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What is a Credit Score & Is it true that my Credit Score goes down every time it's checked for home buying?

There are many misunderstandings about credit scores out there. Some people believe that they don’t have a credit score and many people think their credit scores don’t really matter. These sorts of misunderstandings can hurt your chances at getting some jobs, at good interest rates, and even your chances of getting an apartment or a house.
So, if you have a bank account and bills, then you have a credit score, and your credit score matters more than you might think. Your credit score can be called by multiple names, including a credit risk rating, a FICO score, a credit rating, a FICO rating, or a credit risk score. All of these terms mean the same thing, it’s the three-digit number that lets the lenders get an idea of how likely you will be able to repay your bills.
Every time you apply for credit, a job that requires you to handle money, or even apply for some more exclusive types of apartment living, your credit score will be checked.
Your credit score is grounded on your past financial responsibilities, past payments and credit, and it offers potential lenders with a quick snapshot of your current financial state and your past repayment habits.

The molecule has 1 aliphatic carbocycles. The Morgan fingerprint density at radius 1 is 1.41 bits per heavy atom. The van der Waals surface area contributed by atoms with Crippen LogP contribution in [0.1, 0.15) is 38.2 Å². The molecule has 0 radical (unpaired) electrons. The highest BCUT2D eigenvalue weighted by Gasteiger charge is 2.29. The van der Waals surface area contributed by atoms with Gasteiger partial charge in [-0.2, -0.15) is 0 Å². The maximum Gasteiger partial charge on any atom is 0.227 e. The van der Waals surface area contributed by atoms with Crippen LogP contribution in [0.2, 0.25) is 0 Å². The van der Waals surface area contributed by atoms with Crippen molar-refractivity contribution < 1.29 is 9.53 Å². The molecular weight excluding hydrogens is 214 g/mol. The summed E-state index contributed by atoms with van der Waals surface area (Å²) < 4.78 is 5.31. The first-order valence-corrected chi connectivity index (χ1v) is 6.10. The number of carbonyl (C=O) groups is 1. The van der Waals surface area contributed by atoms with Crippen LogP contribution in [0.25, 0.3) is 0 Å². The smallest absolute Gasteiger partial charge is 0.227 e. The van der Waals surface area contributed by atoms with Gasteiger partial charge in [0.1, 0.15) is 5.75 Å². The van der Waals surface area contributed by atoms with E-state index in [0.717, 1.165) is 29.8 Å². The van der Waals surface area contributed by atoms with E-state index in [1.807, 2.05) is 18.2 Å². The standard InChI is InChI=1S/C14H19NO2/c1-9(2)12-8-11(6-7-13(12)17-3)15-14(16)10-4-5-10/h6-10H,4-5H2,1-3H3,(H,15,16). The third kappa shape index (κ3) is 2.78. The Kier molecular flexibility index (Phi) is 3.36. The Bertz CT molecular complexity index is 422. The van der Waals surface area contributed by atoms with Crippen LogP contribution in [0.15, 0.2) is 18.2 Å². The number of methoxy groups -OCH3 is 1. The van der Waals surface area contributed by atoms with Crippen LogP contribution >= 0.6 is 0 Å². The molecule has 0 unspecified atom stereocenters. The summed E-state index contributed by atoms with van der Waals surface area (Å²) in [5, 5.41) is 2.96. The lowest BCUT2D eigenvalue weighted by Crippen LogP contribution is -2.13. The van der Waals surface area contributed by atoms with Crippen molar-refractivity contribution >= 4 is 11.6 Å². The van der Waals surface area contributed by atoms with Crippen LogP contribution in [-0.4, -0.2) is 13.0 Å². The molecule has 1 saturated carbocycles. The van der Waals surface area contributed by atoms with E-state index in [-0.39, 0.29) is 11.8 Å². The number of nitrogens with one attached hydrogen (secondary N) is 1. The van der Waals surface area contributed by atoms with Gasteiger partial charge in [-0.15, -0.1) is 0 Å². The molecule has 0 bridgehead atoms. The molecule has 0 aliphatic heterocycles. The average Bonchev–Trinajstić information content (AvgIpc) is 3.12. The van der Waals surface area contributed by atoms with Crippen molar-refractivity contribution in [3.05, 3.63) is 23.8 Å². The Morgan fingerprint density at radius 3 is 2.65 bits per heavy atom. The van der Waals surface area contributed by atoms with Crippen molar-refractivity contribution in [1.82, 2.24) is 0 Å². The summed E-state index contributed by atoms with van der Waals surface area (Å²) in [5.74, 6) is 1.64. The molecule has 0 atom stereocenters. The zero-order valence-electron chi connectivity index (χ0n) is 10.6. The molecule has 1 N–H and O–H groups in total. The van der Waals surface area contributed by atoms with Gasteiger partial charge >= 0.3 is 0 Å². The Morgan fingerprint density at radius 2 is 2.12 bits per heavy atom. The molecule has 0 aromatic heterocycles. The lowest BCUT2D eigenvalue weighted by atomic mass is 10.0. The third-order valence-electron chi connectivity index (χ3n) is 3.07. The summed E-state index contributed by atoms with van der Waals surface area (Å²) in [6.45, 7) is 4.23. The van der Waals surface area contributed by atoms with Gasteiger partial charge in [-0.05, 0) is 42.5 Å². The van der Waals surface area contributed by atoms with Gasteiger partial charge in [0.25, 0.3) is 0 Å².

Your credit score basically lets the lenders know quickly how much of a credit risk you are! Based on your credit score, lenders decide whether to trust you financially - and give you better rates for a loan or not.
Now moving on to the topic of weather your credit rating goes down when its checked multiple times or if the affect is very marginal.
When your credit is pulled or looked at by a lender to extend a line of credit, they perform a "hard pull" (regular inquiry) which shows them your full credit report, and in most cases, your credit score. An inquiry entry is placed on your credit file, from the bureau(s) they pull from.

Your score can be affected by these hard pulls, but by a very marginal amount. There is NO set amount of points that it goes down and it does not get too affected.

When you're shopping for an auto loan, and more importantly for a home loan, you are granted a grace period of time to apply for multiple lines of credit/offers from numerous lenders, and only getting docked for one (1) hard pull against your overall score. However, each inquiry will still show on your credit report. This reason alone, allows you to 'shop around' for the best deal without affecting your credit rating too much.

For a home mortgage in Ontario, Canada, you have a 30-day period from the time of your first inquiry from a financial lender, to apply for as many home loans as you would like, and it to have an overall combined effect of one(1) pull towards your score. The inquiries will show up on your report, and (possibly) lower your score regardless of if you're extended a line of credit or not. 

Let me repeat, there is NO set amount of points that any single hard pull takes. It is all part of a very large and a conditional formula to each credit reporting bureau. What they are likely pulling, is your FICO score, which bases its number off your Equifax credit report.
What you should take away from this article is, pay your bills on time and be financially responsible so that lenders are able to trust you which will help you purchase your next Dream Home in Ontario, Canada.

 

 

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